A few days later, off Catalina Island in Southern California, a shark hit the Boy Scout’s kayak and bit him on the arm. Scientists say those collision encounters may be more of a “nothing to see here, move it now” signal from the shark rather than a targeted attack. But the last shark bite in the state was last year. There have been 197 shark attacks and other encounters offshore since the 1950s, 14 of which have been fatal, according to the state’s Fish and Wildlife Service. These numbers have increased every decade since the 1960s, peaking in the 2010s with 55 attacks.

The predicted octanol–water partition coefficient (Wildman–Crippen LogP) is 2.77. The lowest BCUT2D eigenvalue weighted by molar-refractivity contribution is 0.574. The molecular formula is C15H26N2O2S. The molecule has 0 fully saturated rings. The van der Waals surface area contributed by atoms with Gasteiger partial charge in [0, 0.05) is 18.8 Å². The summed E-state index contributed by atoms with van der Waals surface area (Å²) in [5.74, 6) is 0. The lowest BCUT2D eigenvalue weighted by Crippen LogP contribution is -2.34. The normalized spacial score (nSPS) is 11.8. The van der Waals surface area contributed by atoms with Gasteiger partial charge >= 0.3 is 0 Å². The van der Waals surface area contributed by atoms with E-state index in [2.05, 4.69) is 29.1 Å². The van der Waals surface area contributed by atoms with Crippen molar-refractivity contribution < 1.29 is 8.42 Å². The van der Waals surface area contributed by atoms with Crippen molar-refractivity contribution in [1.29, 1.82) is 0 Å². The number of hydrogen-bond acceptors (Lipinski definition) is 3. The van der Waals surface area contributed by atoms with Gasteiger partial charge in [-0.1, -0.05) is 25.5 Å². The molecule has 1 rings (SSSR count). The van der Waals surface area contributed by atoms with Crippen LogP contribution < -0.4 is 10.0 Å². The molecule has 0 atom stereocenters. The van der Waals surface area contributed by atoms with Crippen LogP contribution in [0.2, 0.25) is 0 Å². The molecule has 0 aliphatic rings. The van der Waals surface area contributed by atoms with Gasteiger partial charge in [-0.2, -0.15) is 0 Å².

https://www.washingtonpost.com/nation/2021/07/23/great-white-sharks-climate-change/?utm_source=rss&utm_medium=referral&utm_campaign=wp_national | Young great white sharks have expanded their range north along the California coast by hundreds of miles, bringing them closer to humans